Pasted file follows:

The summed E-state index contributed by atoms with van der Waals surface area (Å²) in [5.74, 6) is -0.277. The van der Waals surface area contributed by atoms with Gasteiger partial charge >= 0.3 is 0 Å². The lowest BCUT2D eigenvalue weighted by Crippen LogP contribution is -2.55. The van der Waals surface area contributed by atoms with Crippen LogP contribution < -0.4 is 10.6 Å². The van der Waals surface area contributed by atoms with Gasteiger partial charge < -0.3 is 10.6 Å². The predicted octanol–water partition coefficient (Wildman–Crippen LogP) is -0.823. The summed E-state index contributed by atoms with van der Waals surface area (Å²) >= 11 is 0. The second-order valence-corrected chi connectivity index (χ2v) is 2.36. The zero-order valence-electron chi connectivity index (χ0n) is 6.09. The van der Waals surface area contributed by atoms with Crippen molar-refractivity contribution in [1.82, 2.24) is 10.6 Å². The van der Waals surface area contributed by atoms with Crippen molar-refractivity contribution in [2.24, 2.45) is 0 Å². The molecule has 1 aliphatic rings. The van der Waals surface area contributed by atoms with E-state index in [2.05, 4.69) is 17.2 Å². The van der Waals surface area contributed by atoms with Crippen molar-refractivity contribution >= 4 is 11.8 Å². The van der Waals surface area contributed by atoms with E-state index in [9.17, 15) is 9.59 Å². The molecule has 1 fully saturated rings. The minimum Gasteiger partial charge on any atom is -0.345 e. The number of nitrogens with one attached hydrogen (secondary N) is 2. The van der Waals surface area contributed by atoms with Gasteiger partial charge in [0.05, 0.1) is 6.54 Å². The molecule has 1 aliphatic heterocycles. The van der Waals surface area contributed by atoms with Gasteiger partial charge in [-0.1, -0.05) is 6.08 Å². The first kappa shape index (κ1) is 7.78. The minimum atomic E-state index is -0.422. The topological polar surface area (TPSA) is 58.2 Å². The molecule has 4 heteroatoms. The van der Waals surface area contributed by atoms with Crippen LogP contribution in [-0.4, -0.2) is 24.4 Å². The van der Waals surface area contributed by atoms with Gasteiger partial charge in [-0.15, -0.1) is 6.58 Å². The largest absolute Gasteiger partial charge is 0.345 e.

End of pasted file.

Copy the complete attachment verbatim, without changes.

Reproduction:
The summed E-state index contributed by atoms with van der Waals surface area (Å²) in [5.74, 6) is -0.277. The van der Waals surface area contributed by atoms with Gasteiger partial charge >= 0.3 is 0 Å². The lowest BCUT2D eigenvalue weighted by Crippen LogP contribution is -2.55. The van der Waals surface area contributed by atoms with Crippen LogP contribution < -0.4 is 10.6 Å². The van der Waals surface area contributed by atoms with Gasteiger partial charge < -0.3 is 10.6 Å². The predicted octanol–water partition coefficient (Wildman–Crippen LogP) is -0.823. The summed E-state index contributed by atoms with van der Waals surface area (Å²) >= 11 is 0. The second-order valence-corrected chi connectivity index (χ2v) is 2.36. The zero-order valence-electron chi connectivity index (χ0n) is 6.09. The van der Waals surface area contributed by atoms with Crippen molar-refractivity contribution in [1.82, 2.24) is 10.6 Å². The van der Waals surface area contributed by atoms with Crippen molar-refractivity contribution in [2.24, 2.45) is 0 Å². The molecule has 1 aliphatic rings. The van der Waals surface area contributed by atoms with E-state index in [2.05, 4.69) is 17.2 Å². The van der Waals surface area contributed by atoms with Crippen molar-refractivity contribution >= 4 is 11.8 Å². The van der Waals surface area contributed by atoms with E-state index in [9.17, 15) is 9.59 Å². The molecule has 1 fully saturated rings. The minimum Gasteiger partial charge on any atom is -0.345 e. The number of nitrogens with one attached hydrogen (secondary N) is 2. The van der Waals surface area contributed by atoms with Gasteiger partial charge in [0.05, 0.1) is 6.54 Å². The molecule has 1 aliphatic heterocycles. The van der Waals surface area contributed by atoms with Gasteiger partial charge in [-0.1, -0.05) is 6.08 Å². The first kappa shape index (κ1) is 7.78. The minimum atomic E-state index is -0.422. The topological polar surface area (TPSA) is 58.2 Å². The molecule has 4 heteroatoms. The van der Waals surface area contributed by atoms with Crippen LogP contribution in [-0.4, -0.2) is 24.4 Å². The van der Waals surface area contributed by atoms with Gasteiger partial charge in [-0.15, -0.1) is 6.58 Å². The largest absolute Gasteiger partial charge is 0.345 e.